1. Flood your body with foods that are high in nutritional value. Use vegetables and fruits, the most nutritious foods you can eat, to crowd out other foods so they become the majority of your diet.
2. Eat lots of greens but also vary the colors so you get a spectrum of nutrition. Different colors means different nutrients.
3. Try eating specific foods when certain cravings arise to solve a deficiency and change hormonal responses.
||Foods to eat
||high protein foods
||nuts, seeds, legumes
||good fats, calcium
||avocado, nuts, seeds, greens, broccoli, legumes, seeds
||celery, kelp, seaweed, tomato
||chromium, carbon, phosphorus, sulphur, tryptophan
||broccoli, grapes, fruits, nuts, veggies, grains, cabbage, cauliflower, cranberries, raisins, sweet potatoes, spinach
Your Emotional Conversation
The hardest of all cravings are the cravings that are tied to emotions. Humans are emotional beings and both the highs of life and stressful lows trigger the most intense cravings. Plus, emotions often link to hormonal triggers and to habits. Just like physiology, emotional stability plays a role in urges for food. Whether you are filling a gap from loneliness, boredom, or sadness, fueling your engine in response to stress, or using food as celebration, emotions are behind these behaviors and the cravings that arise.
Take these steps to see how food choices and cravings are tied to your emotional state:
1. In most cases, habits are moving in rhythm with emotions, so the food/mood/activity journal exercise described earlier is the single best tool to start seeing how emotional patterns play a part.
2. Write moods before and after having food to find the emotional patterns. Many people deny having emotional links to cravings until focusing on it. With an emotional trigger, even after eating, there is little or only temporary satisfaction so this is a key pattern to look out for.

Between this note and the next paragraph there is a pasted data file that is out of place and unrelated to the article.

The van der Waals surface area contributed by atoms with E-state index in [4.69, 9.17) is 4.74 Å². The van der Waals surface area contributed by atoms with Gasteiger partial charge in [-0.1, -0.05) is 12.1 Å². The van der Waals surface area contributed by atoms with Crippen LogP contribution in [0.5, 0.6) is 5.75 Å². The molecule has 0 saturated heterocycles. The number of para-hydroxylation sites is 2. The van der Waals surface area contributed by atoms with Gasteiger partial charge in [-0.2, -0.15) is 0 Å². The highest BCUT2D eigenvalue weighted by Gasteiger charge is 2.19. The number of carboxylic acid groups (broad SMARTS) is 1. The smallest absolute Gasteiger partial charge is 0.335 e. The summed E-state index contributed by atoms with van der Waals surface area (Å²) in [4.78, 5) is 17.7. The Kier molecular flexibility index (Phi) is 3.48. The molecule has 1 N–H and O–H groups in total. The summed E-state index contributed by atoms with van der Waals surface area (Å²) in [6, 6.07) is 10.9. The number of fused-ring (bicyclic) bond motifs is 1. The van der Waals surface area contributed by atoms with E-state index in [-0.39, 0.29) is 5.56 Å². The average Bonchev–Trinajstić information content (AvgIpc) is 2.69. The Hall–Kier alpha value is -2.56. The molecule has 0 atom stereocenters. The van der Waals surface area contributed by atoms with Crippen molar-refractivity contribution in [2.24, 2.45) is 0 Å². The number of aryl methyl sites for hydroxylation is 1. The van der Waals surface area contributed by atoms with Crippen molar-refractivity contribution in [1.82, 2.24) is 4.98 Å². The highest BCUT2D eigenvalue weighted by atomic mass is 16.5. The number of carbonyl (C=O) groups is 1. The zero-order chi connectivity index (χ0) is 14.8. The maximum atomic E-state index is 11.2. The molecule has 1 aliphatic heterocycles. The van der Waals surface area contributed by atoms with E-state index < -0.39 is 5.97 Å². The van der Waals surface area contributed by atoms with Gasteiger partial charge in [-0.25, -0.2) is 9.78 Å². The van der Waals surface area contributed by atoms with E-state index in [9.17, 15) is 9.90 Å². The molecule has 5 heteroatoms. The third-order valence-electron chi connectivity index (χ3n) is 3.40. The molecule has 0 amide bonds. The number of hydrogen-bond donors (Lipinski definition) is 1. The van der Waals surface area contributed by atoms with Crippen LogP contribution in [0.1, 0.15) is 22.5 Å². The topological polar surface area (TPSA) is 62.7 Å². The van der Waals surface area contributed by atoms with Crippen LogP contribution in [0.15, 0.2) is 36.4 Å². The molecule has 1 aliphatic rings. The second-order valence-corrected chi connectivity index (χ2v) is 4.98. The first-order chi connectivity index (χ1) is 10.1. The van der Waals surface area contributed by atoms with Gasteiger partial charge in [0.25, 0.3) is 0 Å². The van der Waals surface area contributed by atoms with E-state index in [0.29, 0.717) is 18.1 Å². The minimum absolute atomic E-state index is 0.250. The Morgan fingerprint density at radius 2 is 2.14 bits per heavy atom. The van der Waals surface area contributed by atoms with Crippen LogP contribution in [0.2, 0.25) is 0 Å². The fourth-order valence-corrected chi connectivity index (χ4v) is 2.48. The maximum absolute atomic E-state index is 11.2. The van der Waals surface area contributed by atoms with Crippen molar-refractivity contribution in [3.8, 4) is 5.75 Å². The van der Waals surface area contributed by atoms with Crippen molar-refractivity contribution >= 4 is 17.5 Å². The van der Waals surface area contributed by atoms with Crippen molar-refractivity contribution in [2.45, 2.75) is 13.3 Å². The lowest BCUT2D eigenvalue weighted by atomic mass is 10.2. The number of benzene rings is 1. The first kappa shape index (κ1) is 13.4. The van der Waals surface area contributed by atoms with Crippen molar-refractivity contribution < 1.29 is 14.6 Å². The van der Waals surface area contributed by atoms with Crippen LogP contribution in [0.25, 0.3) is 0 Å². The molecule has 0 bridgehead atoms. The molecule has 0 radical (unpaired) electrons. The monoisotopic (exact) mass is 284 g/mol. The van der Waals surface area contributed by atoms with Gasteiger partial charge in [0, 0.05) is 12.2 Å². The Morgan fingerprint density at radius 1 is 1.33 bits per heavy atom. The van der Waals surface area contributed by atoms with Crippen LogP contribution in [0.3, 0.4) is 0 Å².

3. Shifting emotional rewards and reactions is a bit more challenging, but once identified, solutions are easier to create for anger, boredom, sadness, etc.
In most cases, cravings just mean that your body’s signals are mixed up or that you simply didn’t know what they mean. But now, with increased awareness about the three biggest reasons for all cravings and using the action tips, you will be on your way to catching yourself before helplessly succumbing to those cravings.
Joanne Beccarelli is a holistic health coach, juicing junkie, writer, soon to be cookbook author and recovered emotional eater. Inspired by many great voices in the health-thru-food revolution, Joanne found her way out of hiding in shame (losing almost 100 lbs in the process) and stepped away from the corporate world. She now dedicates every day to helping others who are overwhelmed, overworked, and overstressed, find awareness, fulfilment and better health.
Joanne has a Certificate in Plant Based Nutrition from eCornell/T. Colin Campbell Foundation, and became a Certified Health Coach through the Institute of Integrative Nutrition. She is also a member of American Association of Drugless Practitioners (AADP), and the International Association of Health Coaches (IAHC).